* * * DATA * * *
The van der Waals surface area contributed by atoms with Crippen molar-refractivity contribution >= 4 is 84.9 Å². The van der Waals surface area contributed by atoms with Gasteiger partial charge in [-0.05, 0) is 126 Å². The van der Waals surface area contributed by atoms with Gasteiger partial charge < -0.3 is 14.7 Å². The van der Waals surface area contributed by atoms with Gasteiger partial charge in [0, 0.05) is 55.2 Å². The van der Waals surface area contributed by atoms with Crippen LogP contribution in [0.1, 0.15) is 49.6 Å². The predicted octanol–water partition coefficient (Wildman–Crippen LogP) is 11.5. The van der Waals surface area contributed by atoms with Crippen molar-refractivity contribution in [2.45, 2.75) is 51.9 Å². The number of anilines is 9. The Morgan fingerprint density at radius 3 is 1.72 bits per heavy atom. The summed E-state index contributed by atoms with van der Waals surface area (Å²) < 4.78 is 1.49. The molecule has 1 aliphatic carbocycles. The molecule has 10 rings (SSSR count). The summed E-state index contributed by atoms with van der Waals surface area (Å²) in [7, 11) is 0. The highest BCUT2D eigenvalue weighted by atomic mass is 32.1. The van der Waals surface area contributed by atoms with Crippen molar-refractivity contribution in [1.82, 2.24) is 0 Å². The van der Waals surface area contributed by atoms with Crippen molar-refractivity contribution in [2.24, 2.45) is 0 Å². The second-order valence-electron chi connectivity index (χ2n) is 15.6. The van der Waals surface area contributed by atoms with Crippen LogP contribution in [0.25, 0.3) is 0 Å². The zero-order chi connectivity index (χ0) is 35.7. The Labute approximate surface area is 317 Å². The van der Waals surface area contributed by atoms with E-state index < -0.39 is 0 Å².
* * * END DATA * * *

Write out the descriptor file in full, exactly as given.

The van der Waals surface area contributed by atoms with Crippen molar-refractivity contribution >= 4 is 84.9 Å². The van der Waals surface area contributed by atoms with Gasteiger partial charge in [-0.05, 0) is 126 Å². The van der Waals surface area contributed by atoms with Gasteiger partial charge < -0.3 is 14.7 Å². The van der Waals surface area contributed by atoms with Gasteiger partial charge in [0, 0.05) is 55.2 Å². The van der Waals surface area contributed by atoms with Crippen LogP contribution in [0.1, 0.15) is 49.6 Å². The predicted octanol–water partition coefficient (Wildman–Crippen LogP) is 11.5. The van der Waals surface area contributed by atoms with Crippen molar-refractivity contribution in [2.45, 2.75) is 51.9 Å². The number of anilines is 9. The Morgan fingerprint density at radius 3 is 1.72 bits per heavy atom. The summed E-state index contributed by atoms with van der Waals surface area (Å²) < 4.78 is 1.49. The molecule has 1 aliphatic carbocycles. The molecule has 10 rings (SSSR count). The summed E-state index contributed by atoms with van der Waals surface area (Å²) in [7, 11) is 0. The highest BCUT2D eigenvalue weighted by atomic mass is 32.1. The van der Waals surface area contributed by atoms with Crippen molar-refractivity contribution in [1.82, 2.24) is 0 Å². The van der Waals surface area contributed by atoms with Crippen molar-refractivity contribution in [2.24, 2.45) is 0 Å². The second-order valence-electron chi connectivity index (χ2n) is 15.6. The van der Waals surface area contributed by atoms with Crippen LogP contribution in [0.25, 0.3) is 0 Å². The zero-order chi connectivity index (χ0) is 35.7. The Labute approximate surface area is 317 Å². The van der Waals surface area contributed by atoms with E-state index < -0.39 is 0 Å².